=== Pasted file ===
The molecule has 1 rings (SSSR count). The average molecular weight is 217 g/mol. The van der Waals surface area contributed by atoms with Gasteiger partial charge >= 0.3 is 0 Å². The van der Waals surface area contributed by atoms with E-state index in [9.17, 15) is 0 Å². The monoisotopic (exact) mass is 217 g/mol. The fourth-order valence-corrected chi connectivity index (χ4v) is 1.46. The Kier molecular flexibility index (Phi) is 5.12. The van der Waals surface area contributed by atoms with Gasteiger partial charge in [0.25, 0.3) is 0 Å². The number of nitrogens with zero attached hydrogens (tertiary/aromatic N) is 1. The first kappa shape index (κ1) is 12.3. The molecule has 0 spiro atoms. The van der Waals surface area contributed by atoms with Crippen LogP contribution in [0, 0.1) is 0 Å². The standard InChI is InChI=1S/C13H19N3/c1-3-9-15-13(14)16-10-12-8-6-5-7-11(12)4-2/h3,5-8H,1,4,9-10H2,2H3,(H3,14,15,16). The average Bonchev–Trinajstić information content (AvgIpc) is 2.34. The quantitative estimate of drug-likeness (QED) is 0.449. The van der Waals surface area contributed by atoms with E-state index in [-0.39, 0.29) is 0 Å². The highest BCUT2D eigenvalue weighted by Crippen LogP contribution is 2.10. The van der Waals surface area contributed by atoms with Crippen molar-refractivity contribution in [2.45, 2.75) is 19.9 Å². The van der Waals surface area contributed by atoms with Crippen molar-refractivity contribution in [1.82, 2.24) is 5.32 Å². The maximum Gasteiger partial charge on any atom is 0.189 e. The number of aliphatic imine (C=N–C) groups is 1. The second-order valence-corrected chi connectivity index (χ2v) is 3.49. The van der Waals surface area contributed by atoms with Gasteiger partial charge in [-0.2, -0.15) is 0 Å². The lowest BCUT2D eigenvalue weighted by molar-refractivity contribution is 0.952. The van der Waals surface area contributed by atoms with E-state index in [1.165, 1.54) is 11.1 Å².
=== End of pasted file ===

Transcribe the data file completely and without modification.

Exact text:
The molecule has 1 rings (SSSR count). The average molecular weight is 217 g/mol. The van der Waals surface area contributed by atoms with Gasteiger partial charge >= 0.3 is 0 Å². The van der Waals surface area contributed by atoms with E-state index in [9.17, 15) is 0 Å². The monoisotopic (exact) mass is 217 g/mol. The fourth-order valence-corrected chi connectivity index (χ4v) is 1.46. The Kier molecular flexibility index (Phi) is 5.12. The van der Waals surface area contributed by atoms with Gasteiger partial charge in [0.25, 0.3) is 0 Å². The number of nitrogens with zero attached hydrogens (tertiary/aromatic N) is 1. The first kappa shape index (κ1) is 12.3. The molecule has 0 spiro atoms. The van der Waals surface area contributed by atoms with Crippen LogP contribution in [0, 0.1) is 0 Å². The standard InChI is InChI=1S/C13H19N3/c1-3-9-15-13(14)16-10-12-8-6-5-7-11(12)4-2/h3,5-8H,1,4,9-10H2,2H3,(H3,14,15,16). The average Bonchev–Trinajstić information content (AvgIpc) is 2.34. The quantitative estimate of drug-likeness (QED) is 0.449. The van der Waals surface area contributed by atoms with E-state index in [-0.39, 0.29) is 0 Å². The highest BCUT2D eigenvalue weighted by Crippen LogP contribution is 2.10. The van der Waals surface area contributed by atoms with Crippen molar-refractivity contribution in [2.45, 2.75) is 19.9 Å². The van der Waals surface area contributed by atoms with Crippen molar-refractivity contribution in [1.82, 2.24) is 5.32 Å². The maximum Gasteiger partial charge on any atom is 0.189 e. The number of aliphatic imine (C=N–C) groups is 1. The second-order valence-corrected chi connectivity index (χ2v) is 3.49. The van der Waals surface area contributed by atoms with Gasteiger partial charge in [-0.2, -0.15) is 0 Å². The lowest BCUT2D eigenvalue weighted by molar-refractivity contribution is 0.952. The van der Waals surface area contributed by atoms with E-state index in [1.165, 1.54) is 11.1 Å².